6. The apparatus of claim 1 further comprising a battery charge indicator mounted on said head covering.
7. The apparatus of claim 1 wherein said head covering is cap.
8. A rechargeable power source comprising:
a battery-powered device implanted within the head of a person, a battery connected to said battery-powered device and implanted within the head of said person, and a receiving coil connected to said battery for providing charging current to said battery, said receiving coil implanted in said head of said person; and
a battery charging apparatus comprising:
a head covering; and
a charging unit located on said head covering, said charging unit comprising:
at least one photovoltaic cell mounted on said head covering; and
a sending coil mounted to said head covering for being aligned with said receiving coil, said sending coil electrically coupled to said at least one photovoltaic cell for inductively coupling power collected by said at least one photovoltaic cell to said receiving coil.
9. The power source of claim 8 wherein said charging unit further comprises a nonphotovoltaic cell electrically coupled to said sending coil and mounted on said head covering.
10. The apparatus of claim 9 wherein said nonphotovoltaic cell is a primary cell.
11. The apparatus of claim 9 wherein said nonphotovoltaic cell is a secondary cell.
12. The apparatus of claim 9 further comprising a charge controller on said head covering and connected to said at least one photovoltaic cell and to said nonphotovoltaic cell.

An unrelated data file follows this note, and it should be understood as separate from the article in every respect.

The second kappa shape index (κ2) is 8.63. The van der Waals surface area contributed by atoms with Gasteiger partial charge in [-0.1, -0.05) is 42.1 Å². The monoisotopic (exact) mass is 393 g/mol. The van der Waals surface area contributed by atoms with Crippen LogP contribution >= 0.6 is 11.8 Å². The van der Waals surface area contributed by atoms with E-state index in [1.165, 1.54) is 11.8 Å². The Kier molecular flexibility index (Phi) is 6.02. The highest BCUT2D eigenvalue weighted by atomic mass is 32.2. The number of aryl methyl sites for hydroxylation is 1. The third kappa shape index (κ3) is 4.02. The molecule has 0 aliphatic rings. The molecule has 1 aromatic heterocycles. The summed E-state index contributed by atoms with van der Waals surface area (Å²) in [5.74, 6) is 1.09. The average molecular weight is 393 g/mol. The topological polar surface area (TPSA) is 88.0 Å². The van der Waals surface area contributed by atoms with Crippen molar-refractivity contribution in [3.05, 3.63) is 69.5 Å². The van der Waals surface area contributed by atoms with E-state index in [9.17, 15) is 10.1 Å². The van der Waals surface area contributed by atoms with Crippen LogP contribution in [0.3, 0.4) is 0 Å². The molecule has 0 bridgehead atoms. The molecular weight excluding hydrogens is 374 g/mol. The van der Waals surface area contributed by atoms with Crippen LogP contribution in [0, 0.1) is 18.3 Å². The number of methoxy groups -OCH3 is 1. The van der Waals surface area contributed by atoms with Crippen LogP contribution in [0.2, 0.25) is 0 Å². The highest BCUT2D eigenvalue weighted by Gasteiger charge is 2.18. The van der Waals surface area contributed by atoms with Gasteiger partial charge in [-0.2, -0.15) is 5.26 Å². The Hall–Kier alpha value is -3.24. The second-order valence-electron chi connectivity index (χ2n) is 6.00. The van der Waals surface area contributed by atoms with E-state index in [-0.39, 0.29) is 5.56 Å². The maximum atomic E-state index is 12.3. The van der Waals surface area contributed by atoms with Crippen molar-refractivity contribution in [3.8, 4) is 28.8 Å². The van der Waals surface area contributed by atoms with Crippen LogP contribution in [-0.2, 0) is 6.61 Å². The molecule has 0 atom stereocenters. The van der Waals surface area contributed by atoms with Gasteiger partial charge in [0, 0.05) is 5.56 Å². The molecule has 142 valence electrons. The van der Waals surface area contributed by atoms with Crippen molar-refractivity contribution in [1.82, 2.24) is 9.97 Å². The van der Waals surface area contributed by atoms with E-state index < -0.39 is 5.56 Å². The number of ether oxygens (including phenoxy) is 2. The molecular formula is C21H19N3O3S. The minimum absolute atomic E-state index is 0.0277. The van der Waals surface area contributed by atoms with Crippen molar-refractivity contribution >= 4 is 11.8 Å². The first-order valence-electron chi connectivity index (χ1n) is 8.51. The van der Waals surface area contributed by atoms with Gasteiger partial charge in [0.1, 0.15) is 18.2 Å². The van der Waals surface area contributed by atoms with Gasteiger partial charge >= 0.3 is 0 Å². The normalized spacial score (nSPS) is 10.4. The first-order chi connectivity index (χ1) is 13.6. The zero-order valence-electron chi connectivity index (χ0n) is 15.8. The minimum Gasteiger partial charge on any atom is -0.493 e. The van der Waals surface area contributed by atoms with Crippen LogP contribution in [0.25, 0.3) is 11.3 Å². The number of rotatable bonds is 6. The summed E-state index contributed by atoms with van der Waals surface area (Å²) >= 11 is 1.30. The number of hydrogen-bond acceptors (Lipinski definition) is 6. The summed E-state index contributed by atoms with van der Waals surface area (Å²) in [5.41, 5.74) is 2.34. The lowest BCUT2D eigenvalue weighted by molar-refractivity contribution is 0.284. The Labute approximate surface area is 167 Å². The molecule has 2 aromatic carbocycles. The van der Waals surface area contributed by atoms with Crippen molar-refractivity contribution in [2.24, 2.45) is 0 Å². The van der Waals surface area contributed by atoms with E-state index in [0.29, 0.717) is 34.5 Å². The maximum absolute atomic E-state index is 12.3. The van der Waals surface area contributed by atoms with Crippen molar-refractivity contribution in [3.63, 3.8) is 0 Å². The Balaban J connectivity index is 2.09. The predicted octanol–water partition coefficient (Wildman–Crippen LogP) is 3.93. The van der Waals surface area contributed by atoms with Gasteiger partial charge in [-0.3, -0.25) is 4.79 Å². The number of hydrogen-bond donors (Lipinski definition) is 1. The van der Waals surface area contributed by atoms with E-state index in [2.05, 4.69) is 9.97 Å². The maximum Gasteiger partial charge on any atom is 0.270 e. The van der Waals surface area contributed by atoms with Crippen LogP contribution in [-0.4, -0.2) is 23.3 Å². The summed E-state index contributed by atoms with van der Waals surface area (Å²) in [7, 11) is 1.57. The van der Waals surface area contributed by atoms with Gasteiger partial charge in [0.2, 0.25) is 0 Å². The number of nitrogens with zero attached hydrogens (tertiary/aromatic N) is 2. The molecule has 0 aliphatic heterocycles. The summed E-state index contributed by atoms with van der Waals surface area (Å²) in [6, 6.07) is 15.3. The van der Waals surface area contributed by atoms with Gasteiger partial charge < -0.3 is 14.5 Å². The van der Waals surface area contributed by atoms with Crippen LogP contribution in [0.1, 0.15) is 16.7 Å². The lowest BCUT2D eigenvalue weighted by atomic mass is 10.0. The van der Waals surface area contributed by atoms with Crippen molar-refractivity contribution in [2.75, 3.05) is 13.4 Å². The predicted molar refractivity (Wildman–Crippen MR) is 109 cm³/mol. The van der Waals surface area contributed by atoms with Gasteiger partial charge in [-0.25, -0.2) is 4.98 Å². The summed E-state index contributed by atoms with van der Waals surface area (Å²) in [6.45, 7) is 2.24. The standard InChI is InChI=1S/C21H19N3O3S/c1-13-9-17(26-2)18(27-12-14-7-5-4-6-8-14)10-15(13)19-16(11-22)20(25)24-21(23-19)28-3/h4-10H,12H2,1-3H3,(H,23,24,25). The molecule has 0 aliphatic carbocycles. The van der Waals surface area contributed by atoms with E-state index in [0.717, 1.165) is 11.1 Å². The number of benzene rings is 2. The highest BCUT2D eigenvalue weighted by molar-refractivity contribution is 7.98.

13. The apparatus of claim 12 wherein said charge controller selects either said at least one photovoltaic cell or said nonphotovoltaic cell as a charging source.
14. The apparatus of claim 13 wherein said charge controller controls a magnitude of a charge current to said receiving coil.
15. The apparatus of claim 14 further comprising a battery charge indicator mounted on said head covering.
16. The apparatus of claim 14 wherein said head covering is cap.
17. The apparatus of claim 9 further comprising a battery management system implanted in said person for controlling whether the device is powered by said implanted battery or by said sending coil.
18. The apparatus of claim 12 further comprising a battery management system implanted in said person for controlling whether the device is powered by said implanted battery or by said sending coil.
19. A method for recharging an implanted battery using a head covering having a charging unit located thereon, said charging unit comprising:
a plurality of photovoltaic cells mounted on said head covering; and